In it, but not of it. TPM DC
On Tuesday, Democrats sent around this Politico story about the August recess, which in recent years has become known for raucous town halls where critics directly take on members of Congress. Ryan, already known among Democrats as the monster who waits under Grandma's bed at night, has decided to steer clear of the whole mess.
It will cost $15 to ask Rep. Paul Ryan (R-Wis.) a question in person during the August congressional recess.
The House Budget Committee chairman isn't holding any face-to-face open-to-the-public town hall meetings during the recess, but like several of his colleagues he will speak only for residents willing to open their wallets.
Ryan's staff told Politico they had nothing to do with the admission charge for the event mentioned in the story, which takes place at a Rotary Club event featuring "catered lunch of meat and potatoes the group will provide." And it's worth noting that Democrats have come under fire for holding similar events of their own in the past.
But Democrats say Ryan's staying away from the classic town hall format this recess -- along with more than one of his Republican colleagues -- because he's afraid of the response he'll get from attendees upset with the way the Republicans have played things in Washington over the past few months, up to and including the debt ceiling fight.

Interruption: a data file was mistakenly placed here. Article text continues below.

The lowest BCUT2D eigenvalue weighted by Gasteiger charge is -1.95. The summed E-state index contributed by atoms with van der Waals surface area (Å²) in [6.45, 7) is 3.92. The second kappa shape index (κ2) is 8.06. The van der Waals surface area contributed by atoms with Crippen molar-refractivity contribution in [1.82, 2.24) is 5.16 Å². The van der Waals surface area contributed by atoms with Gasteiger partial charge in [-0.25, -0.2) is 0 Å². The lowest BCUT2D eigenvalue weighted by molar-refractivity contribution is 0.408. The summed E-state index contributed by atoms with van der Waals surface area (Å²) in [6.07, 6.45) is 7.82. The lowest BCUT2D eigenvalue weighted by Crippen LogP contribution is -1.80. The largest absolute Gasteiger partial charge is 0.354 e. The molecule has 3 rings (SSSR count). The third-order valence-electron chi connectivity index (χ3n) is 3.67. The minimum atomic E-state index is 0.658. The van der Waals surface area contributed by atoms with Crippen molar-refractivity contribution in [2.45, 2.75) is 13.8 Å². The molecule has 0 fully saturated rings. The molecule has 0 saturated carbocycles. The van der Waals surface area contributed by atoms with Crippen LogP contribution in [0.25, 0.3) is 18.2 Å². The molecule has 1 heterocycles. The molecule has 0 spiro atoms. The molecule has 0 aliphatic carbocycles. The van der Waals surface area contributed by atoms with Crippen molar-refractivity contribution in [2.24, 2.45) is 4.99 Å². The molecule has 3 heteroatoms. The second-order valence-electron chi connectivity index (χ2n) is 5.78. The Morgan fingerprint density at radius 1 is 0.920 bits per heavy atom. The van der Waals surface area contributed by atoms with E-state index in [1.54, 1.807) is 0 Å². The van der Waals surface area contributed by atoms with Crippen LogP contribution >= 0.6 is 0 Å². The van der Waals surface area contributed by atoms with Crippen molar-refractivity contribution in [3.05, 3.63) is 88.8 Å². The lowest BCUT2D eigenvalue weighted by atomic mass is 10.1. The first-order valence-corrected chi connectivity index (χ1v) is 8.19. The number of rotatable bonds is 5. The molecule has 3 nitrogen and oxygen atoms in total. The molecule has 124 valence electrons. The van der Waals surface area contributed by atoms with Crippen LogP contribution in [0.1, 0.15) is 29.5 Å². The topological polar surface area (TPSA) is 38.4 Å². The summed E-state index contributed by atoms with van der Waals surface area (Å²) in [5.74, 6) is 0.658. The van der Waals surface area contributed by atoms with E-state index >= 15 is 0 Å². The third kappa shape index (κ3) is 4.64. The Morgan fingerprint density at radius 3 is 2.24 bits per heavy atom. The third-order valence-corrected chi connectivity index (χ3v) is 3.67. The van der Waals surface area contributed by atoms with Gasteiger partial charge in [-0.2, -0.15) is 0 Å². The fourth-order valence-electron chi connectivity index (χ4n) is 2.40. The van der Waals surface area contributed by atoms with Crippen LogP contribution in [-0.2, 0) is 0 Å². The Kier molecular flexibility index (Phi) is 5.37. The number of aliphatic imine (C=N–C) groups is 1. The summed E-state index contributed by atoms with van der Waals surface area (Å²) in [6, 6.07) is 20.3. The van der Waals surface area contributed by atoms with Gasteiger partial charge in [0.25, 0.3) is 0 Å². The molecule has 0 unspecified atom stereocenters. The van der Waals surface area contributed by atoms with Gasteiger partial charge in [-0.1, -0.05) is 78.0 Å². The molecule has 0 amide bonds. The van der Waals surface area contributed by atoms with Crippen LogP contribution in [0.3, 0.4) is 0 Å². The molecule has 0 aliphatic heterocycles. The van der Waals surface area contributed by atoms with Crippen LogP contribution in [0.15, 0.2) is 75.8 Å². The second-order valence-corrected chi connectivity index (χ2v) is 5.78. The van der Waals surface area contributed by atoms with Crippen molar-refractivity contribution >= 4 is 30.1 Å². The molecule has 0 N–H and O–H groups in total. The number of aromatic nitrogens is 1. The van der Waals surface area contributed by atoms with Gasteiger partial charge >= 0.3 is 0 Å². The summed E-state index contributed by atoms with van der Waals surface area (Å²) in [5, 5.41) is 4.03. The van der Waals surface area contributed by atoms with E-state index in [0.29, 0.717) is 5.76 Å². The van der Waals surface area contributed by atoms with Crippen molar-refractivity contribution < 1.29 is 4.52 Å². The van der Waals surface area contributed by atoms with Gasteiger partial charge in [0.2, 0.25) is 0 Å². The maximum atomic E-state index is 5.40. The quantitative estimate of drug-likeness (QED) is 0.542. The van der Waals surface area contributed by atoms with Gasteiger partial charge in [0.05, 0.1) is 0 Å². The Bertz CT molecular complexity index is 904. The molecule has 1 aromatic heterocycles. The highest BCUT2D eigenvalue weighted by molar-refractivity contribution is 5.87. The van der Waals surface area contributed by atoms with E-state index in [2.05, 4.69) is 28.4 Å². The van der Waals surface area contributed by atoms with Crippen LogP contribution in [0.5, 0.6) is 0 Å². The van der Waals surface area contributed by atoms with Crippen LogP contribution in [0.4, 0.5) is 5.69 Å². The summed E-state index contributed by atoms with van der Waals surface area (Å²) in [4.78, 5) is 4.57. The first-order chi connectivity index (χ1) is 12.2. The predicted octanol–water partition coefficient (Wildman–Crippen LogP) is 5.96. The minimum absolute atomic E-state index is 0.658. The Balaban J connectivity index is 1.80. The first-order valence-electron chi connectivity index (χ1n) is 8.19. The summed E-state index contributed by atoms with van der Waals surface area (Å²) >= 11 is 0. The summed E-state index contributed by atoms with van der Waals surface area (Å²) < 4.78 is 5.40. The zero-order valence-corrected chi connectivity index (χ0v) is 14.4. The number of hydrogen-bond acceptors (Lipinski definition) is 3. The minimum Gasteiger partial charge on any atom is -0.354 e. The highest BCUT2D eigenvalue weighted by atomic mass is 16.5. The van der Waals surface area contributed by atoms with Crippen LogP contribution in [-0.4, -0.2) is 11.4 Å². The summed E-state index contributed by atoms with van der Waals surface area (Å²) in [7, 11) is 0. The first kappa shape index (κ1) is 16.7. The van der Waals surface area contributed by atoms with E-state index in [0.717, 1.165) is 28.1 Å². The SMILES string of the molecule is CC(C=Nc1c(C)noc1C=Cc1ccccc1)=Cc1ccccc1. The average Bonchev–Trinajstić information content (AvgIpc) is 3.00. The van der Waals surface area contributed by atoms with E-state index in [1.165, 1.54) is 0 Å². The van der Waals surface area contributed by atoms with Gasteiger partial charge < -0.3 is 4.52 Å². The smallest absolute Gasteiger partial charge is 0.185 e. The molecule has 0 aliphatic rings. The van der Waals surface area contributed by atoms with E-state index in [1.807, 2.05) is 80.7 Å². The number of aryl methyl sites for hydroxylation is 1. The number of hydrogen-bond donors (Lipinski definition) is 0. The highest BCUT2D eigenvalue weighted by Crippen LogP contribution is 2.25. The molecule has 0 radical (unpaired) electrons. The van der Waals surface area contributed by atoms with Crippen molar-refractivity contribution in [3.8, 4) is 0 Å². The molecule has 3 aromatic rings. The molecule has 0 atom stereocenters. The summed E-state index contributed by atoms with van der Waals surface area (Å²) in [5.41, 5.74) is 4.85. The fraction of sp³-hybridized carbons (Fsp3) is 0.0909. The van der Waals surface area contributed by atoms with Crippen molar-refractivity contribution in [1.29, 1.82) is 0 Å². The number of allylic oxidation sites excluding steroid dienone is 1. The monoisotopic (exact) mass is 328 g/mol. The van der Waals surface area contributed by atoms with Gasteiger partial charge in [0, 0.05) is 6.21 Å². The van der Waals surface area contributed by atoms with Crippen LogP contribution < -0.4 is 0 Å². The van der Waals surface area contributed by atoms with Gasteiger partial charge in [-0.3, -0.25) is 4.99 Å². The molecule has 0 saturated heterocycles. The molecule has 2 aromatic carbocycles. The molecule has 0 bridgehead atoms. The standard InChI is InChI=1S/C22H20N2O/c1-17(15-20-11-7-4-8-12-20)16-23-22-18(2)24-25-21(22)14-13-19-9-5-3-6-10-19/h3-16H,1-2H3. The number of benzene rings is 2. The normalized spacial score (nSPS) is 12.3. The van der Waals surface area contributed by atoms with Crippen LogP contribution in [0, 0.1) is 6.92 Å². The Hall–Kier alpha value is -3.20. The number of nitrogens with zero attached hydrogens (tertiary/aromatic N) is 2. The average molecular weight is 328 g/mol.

"Any Republican who is not charging to enter their town halls is seeing just how fed up their constituents are with the deficit ceiling debate," a White House official told Politico.
One such Republican, Rep. Fred Upton (MI) -- who's a member of the supercommittee created by the debt ceiling deal -- seems to be proving the White House's point. He made a public appearance to take questions in Kalamazoo Monday and was met with a group of protesters demanding to know where the jobs are.
Here's the kind of fun Ryan's avoiding, as reported from the Upton town hall by the Kalamazoo Gazette:
During his 45-minute appearance at the Coover Center, Upton was continually interrupted by people in the audience. Most shouted comments and questions about growing jobs in Michigan and what Upton plans to do.
About 20 people who appeared to be in an organized group sometimes broke into chants. They declined to identify who they were with, with one woman telling a photographer her name is "I am jobs."
As long as Ryan seems to be avoiding Ms. I Am Jobs, he's going to keep getting taking hits from Democrats eager to find another reason to criticize him over his budget plan.